Cellar Music Group Announces Archival Imprint From Reel to Real Recordings
‘Jazz from the Pacific Northwest’ From Shelly Manne & His Men

2 LP-SET RECORD STORE DAY EXCLUSIVE, OUT APRIL 20, 2024
Deluxe CD & Digital out on May 10, 2024

 Package includes extensive booklet with liner notes by author Richard S. Ginell and Interviews with Ruth Price, Bill Holman, Joe LaBarbera, Peter Erskine and Jim Keltner

Reel to Real is thrilled to announce the release of Jazz From the Pacific Northwest celebrating jazz drum giant, Shelly Manne. Manne is most often hailed as the pulse of the West Coast sound with his inimitable feel and swing gracing countless albums led by Chet Baker, Stan Getz, Stan Kenton and Barney Kessel. Jazz From the Pacific Northwest acts as a stunning document of the cool, subtle, and intensely swinging sound of his ensemble, Shelly Manne & His Men. The release chronicles three live performances by Manne, the first – a hallmark performance at the very first Monterey Jazz Festival in 1958. The second and third performances, two stellar evenings at Seattle’s The Penthouse jazz club in 1966.

© Ray Avery / CTSIMAGES

This deluxe edition 180-gram double LP is produced by Zev Feldman and Cory Weeds for Reel to Real Recordings, an archival imprint of Cellar Music Group. This gorgeous vinyl package will be released on April 20, 2024 as part of Record Store Day. The package includes an extensive booklet with liner notes by author Richard S. Ginell and interviews with Ruth Price, Bill Holman, Joe LaBarbera, Peter Erskine and Jim Keltner. The deluxe double CD and digital version will be available on May 10, 2024. 

Manne’s performance at the seminal Monterey Jazz Festival features Manne’s masterful drumwork alongside bassist Monty Budwig, pianist Russ Freeman, flutist and alto saxophonist Herb Geller and trumpeter Stu Williamson. Manne’s 1966 performances at The Penthouse feature Manne and bassist Monty Budwig alongside pianist Hampton Hawes, flautist and alto saxophonist Frank Strozier, trumpeter Conte Candoli, and very special guest vocalist Ruth Price.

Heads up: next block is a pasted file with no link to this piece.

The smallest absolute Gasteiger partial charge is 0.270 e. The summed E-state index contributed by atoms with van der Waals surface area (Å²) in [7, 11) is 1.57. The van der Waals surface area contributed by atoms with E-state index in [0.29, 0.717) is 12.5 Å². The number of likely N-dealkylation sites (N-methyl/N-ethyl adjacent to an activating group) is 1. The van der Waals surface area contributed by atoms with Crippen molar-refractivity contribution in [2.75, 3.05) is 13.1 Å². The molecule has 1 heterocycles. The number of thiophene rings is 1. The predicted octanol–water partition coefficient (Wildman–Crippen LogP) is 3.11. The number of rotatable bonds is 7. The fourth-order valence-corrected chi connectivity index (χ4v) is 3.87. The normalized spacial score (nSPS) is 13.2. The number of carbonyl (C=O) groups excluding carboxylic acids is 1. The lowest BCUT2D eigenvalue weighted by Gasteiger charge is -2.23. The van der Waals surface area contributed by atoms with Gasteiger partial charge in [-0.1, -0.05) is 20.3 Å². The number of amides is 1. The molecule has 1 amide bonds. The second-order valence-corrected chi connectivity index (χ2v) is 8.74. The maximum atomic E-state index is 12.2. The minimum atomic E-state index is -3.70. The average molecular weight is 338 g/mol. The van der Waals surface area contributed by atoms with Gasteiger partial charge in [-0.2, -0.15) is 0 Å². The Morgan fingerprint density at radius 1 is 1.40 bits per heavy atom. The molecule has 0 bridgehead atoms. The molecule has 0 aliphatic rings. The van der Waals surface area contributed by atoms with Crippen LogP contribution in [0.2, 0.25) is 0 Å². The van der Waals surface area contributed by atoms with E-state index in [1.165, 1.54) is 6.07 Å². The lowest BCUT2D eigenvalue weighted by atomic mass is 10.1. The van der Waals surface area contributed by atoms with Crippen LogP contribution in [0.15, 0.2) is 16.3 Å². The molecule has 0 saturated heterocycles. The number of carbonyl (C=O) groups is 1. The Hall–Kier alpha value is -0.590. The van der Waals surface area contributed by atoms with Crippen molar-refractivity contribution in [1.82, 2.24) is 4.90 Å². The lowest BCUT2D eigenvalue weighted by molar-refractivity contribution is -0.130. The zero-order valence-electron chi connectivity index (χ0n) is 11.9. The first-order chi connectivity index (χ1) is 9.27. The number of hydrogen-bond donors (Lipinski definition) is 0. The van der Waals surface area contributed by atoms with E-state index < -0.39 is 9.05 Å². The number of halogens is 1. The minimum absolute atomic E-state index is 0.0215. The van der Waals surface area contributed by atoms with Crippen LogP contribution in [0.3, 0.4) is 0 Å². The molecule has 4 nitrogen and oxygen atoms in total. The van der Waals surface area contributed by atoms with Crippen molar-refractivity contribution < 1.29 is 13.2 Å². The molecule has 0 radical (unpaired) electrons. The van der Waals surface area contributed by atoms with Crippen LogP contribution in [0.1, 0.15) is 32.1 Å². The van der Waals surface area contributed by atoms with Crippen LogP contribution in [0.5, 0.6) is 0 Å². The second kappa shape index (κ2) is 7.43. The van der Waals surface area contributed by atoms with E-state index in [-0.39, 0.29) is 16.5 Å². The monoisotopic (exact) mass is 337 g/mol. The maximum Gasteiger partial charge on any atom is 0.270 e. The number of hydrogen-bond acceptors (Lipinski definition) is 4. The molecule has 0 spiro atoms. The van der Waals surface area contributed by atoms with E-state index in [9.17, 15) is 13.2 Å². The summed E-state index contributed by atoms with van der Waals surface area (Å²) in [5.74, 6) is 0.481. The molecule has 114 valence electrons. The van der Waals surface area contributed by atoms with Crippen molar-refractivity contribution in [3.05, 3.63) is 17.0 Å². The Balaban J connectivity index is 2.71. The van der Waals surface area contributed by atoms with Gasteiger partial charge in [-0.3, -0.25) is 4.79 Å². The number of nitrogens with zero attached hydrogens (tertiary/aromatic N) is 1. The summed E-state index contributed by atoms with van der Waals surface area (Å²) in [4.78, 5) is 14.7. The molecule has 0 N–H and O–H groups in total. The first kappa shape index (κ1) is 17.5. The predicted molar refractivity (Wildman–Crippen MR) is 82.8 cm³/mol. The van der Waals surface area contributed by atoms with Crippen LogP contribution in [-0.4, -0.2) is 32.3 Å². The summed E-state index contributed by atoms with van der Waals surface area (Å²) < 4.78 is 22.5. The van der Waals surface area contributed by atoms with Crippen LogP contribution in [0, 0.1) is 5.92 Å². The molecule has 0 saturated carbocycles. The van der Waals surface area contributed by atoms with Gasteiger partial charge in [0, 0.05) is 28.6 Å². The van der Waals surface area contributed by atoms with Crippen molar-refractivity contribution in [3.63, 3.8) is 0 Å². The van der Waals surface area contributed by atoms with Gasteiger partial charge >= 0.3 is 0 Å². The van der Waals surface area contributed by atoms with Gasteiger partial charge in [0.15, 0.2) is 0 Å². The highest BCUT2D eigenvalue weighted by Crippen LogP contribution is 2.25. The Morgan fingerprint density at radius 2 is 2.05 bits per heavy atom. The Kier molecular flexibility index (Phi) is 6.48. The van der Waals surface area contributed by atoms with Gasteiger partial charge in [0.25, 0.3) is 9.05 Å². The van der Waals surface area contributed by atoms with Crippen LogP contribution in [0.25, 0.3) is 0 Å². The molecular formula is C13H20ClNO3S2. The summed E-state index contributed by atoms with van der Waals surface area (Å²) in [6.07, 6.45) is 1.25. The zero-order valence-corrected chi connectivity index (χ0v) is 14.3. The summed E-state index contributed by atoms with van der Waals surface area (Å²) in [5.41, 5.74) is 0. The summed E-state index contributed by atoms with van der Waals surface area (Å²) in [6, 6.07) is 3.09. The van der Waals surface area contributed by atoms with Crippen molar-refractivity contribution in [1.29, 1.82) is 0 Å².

During his lifetime, Manne bristled with the notion that he was most associated with the ‘cool jazz’ West Coast sound. In actuality, he was one of the most versatile architects of jazz drumming. “You ask any drummer from my generation about Shelly, and they will give you an earful because we were all influenced by him,” shared renowned drummer Joe LaBarbera. 

Manne adapted to the styles of Dixieland, swing, bebop, avant-garde jazz and later, fusion throughout his four decades on the bandstand. Manne even joked about the matter while introducing his band at the ’58 Monterey Jazz Festival. The bandleader quipped, “This is what we call a West Coast jazz band,” he then proceeded to introduce his bandmates emphasizing the point that none of them hail from the West Coast. To this day, Manne is woefully overlooked by those who pigeonhole his sound as ‘cool jazz.’ Producer Zev Feldman remarks, “Shelly Manne is one of the all-time great jazz drummers, and for this record producer and my co-producer Cory Weeds, Shelly is someone who doesn’t get nearly the accolades that he deserves.” Weeds adds, “I hope that this set can continue – and build on – their legacy.” 

Peter Erskine describes Shelly as, above all things, a true “swinger”. “I would also describe him as the ultimate colorist. But his appreciation and explorations of sound were only rivaled by his ability to swing. He was a very chatty, interactive musician. Even though he was an extrovert, I feel that he always served the music,” he shares. “To put it in one sentence for you: Shelly was the kind of drummer I wanted to be when I grew up.”

Sides A and B chronicle, in crystal-clear high fidelity, Shelly Manne and His Men’s performance at the Monterey Jazz Festival. The tracks capture Manne’s arranging sensibility, his singular sound, and the incredible interplay of the ensemble. The album begins with a jovial “Stop, Look and Listen” showcasing Manne’s ability to lead from the kit from the very first hit of the hi-hat.

The formal opening of Charlie Mariano’s “The Vamp’s Blues” is reflective of some of the cool jazz experiments that Manne was recording for Contemporary Records in the mid-’50s. Geller and Williamson’s solo entrances provoke touches of merriment from the arena crowd, delighting in the musical conversation at hand.